CHINA Ample supplies will ensure China's food security: experts

CHINA

Ample supplies will ensure China's food security: experts

Global Times

17:28, August 17, 2020

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Aerial photo taken on June 2, 2020 shows agricultural technicians conducting yield monitoring at a wheat field in Xidiqiu village of Linzhang county, Handan, North China's Hebei Province. 


China has abundant supplies to ensure the country's food security, an expert said Saturday after media reports conflated a campaign to end food waste, the coronavirus pandemic, international conflict and extreme weather with the potential for a food crisis.

Huang Jikun, Director of the China Center for Agricultural Policy at Peking University, was quoted by China Science Daily as saying that China's food security can be fully guaranteed in the short term.

In 2019, the country's total grain production reached a record high of 664 million tons. The harvest provides 474 kilograms per person, significantly higher than the internationally recognized safety line of 400 kilograms per capita, data shows.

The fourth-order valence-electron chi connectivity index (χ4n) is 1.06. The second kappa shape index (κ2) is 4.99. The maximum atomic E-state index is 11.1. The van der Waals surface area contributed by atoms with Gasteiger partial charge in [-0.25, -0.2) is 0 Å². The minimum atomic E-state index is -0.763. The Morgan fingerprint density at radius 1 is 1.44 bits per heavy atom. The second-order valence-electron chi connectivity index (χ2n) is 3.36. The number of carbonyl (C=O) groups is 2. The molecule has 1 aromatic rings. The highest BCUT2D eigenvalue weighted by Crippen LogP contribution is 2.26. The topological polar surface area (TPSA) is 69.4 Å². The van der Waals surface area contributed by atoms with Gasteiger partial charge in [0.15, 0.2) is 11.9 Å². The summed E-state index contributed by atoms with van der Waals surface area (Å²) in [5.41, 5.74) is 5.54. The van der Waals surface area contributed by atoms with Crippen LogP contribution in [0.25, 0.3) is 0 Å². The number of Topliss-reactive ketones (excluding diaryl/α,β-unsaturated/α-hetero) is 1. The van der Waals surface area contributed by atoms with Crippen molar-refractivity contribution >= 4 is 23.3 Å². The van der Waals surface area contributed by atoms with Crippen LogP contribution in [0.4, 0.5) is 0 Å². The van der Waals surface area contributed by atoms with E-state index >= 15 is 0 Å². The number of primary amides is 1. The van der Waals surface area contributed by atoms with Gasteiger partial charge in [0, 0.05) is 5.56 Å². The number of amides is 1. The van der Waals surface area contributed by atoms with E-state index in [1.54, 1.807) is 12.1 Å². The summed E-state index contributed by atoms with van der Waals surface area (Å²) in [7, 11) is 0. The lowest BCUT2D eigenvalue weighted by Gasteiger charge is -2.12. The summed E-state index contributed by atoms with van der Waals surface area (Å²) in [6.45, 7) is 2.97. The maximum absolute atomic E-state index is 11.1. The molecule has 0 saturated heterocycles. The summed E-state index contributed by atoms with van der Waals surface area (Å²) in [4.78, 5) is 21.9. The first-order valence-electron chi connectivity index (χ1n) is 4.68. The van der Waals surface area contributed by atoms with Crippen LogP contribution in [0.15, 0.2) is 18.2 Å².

Some Western media have falsely reported that China is facing a looming food crisis due to the severe flooding in southern China, and the growing tensions between China and the US. 

"Tense relations between China and much of the Western world, and the coronavirus pandemic, may make importing a lot of food trickier in the future," CNN reported on August 9, adding that heavy rains expected throughout the month would pose a serious threat to the country's wheat and corn harvests.

"The more urgent task for China in the next 2-3 years is the destocking of wheat and rice," Huang stressed. Current grain stores far exceed demand, and stocks of wheat and rice are greater than last year's annual production. Spring-sown areas stabilized as COVID-19 was brought under control and this year's summer grain output surpassed last year's by 0.9%. 

"However, we must stay alert as the pandemic is still rampant in many parts of the world, and uncertainty is growing on the global market," Huang said. 

The recent decline in government wheat purchases has also stirred speculation, but Huang says the decline is because the current market price is higher than what the government pays, and allows farmers can make more money. 

Huang stressed the "Clean Plate Campaign 2.0" on reducing food waste, could reduce overall food demand, but people's habits will take time to change, he added. 

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